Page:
- Pybitcointools — commonsense Bitcoin-themed Python ECC library
- Pyfolio — portfolio and risk analytics
- Pynance — retrieving, analyzing, and visualizing data from stock and derivatives markets
- Pyrisk — financial risk and performance
- Quantecon.py — quantitative economics
- Scikit-learn — machine learning algorithms
- SciPy — scientific computing
- Zipline — algorithmic trading
Anything handy for you?
The call for being unique
There are two conflicting forces in the European world of finance. On one end there are young and demanding customers, who are too busy to visit a traditional bank and spend hours in a waiting line. They move quickly and call for solutions that will let them manage payments rapidly.
On the other end, there are traditional banking, investing, and insurance institutions with the outdated, super complicated systems and regulations that are almost impossible to adjust to the requirements of today’s digital era.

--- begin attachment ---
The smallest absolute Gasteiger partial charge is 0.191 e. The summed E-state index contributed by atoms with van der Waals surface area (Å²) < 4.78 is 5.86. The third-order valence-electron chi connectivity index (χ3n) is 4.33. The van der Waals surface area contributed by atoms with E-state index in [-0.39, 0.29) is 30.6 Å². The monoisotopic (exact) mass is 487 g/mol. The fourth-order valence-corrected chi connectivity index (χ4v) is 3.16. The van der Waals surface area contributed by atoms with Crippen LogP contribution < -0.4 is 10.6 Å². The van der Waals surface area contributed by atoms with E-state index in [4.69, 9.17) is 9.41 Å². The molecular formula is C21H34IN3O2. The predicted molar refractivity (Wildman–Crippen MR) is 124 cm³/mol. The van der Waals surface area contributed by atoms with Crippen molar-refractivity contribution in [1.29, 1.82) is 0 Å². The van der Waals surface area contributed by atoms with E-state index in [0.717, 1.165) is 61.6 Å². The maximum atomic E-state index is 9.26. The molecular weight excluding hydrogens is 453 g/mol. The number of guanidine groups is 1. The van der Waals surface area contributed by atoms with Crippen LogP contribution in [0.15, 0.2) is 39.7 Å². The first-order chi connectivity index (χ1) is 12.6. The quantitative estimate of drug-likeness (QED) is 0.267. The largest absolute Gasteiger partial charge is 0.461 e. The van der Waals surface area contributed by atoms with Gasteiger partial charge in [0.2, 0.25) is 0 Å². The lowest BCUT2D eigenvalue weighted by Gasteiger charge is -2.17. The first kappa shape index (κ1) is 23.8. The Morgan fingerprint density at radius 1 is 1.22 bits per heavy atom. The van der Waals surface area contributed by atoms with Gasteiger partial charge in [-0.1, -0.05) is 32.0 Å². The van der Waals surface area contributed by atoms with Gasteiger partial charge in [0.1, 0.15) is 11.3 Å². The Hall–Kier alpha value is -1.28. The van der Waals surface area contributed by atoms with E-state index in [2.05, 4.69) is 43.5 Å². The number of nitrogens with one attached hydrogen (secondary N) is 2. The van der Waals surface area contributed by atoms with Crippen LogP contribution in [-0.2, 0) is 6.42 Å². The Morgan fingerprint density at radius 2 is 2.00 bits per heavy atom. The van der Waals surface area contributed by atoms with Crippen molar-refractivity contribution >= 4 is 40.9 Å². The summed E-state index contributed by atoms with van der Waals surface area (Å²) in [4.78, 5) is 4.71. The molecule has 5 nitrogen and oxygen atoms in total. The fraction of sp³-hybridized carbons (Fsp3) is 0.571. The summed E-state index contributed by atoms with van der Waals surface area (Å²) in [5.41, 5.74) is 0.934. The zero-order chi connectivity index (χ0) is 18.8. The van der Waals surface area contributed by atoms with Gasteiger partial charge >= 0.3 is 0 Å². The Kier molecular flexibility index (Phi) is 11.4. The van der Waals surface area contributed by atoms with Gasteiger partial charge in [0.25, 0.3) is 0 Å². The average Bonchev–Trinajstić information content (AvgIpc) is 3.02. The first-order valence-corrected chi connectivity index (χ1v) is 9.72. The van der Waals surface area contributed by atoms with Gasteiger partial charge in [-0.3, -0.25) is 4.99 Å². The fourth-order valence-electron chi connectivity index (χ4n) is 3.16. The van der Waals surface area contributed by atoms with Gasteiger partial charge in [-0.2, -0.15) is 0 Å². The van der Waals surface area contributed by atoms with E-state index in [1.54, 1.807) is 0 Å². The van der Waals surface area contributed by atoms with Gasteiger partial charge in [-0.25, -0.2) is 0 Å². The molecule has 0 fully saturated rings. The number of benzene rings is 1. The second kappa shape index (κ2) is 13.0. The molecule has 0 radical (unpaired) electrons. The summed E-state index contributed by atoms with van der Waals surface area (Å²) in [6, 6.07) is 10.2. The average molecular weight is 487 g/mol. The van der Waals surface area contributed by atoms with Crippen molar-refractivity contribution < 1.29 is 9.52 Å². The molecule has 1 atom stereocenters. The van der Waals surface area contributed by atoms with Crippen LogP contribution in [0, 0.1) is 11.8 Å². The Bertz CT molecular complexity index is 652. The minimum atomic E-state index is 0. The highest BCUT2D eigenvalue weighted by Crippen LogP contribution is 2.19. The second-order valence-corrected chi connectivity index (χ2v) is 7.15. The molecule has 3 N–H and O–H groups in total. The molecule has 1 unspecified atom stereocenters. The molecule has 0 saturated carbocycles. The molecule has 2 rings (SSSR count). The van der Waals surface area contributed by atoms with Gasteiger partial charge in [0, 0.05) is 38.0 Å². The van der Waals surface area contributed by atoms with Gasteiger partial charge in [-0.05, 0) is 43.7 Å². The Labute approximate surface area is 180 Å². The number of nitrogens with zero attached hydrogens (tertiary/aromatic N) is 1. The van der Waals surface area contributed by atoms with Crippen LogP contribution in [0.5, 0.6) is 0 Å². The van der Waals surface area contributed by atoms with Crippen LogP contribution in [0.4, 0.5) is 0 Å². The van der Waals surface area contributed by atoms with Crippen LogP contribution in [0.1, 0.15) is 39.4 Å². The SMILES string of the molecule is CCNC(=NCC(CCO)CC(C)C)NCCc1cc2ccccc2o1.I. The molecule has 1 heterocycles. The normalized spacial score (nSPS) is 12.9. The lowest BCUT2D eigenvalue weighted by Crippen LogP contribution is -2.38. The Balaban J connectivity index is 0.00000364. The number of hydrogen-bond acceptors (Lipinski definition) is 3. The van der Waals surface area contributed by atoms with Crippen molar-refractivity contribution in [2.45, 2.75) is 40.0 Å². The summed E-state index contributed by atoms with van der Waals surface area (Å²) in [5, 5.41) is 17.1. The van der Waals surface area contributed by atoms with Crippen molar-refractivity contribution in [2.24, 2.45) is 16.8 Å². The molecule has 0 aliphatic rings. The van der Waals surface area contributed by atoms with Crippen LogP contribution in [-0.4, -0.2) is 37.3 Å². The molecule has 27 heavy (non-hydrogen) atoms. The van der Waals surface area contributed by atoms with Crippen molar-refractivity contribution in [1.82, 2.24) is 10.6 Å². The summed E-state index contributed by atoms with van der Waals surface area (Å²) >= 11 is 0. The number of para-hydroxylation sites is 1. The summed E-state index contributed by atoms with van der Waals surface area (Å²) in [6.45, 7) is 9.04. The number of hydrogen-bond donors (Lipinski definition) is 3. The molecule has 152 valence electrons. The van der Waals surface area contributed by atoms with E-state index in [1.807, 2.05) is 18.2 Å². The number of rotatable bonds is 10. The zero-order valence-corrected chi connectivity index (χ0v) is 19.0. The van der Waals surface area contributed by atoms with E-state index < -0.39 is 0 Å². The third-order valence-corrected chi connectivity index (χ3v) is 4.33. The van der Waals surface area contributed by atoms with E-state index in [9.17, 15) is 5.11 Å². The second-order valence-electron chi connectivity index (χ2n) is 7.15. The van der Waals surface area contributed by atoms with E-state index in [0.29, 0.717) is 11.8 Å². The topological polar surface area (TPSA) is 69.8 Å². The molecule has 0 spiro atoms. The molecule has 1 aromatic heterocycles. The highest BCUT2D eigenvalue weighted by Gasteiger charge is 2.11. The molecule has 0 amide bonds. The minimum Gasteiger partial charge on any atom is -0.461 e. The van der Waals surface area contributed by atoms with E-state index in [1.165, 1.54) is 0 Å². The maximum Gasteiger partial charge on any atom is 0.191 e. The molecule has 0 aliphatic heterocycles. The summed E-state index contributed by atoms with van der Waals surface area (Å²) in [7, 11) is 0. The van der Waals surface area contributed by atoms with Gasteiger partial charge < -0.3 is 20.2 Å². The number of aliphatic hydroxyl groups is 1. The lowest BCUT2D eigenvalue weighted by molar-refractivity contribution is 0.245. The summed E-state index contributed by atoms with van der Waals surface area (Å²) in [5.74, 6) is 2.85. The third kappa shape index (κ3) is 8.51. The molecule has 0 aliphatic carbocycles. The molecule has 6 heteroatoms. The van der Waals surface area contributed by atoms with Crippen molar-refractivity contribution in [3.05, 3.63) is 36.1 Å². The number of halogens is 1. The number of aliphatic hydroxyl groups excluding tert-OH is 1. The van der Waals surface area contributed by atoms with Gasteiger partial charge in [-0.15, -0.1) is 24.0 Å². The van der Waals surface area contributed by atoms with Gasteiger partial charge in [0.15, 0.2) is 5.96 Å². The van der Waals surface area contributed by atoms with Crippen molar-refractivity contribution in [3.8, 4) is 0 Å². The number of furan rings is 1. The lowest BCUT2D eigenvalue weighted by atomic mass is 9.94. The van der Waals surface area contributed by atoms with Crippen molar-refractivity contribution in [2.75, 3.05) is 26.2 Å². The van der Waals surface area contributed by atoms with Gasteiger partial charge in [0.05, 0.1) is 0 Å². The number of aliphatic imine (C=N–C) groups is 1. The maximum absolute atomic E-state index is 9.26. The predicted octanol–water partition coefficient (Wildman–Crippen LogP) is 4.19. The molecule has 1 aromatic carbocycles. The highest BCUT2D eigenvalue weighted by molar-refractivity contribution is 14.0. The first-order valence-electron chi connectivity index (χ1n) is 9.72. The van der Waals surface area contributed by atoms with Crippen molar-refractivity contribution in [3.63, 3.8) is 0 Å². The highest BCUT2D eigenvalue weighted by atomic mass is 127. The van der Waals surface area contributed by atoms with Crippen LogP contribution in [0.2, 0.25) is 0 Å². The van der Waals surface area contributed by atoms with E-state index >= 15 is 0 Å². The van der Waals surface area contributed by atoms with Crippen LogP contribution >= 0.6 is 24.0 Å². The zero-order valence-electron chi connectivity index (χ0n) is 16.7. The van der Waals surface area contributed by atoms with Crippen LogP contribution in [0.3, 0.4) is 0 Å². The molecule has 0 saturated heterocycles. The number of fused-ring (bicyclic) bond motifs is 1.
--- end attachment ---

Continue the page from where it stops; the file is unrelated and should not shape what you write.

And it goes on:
For these reasons, FinTech ventures, despite the strong consumer demands, still have to grow on black holes in the financial sector. And unfortunately, the old-school bureaucracy won’t evolve that easy.
Therefore, you should bet all your forces on building unique technology for your FinTech product with Python and make it too innovative to be ignored and too simple to be misunderstood.
And this is where Python might be your answer.
PS: I believe that this article will convince you to base your FinTech product on Python stack. But if it’s not yet, then feel free to ask your question in the comments below. And I will get back to you on it.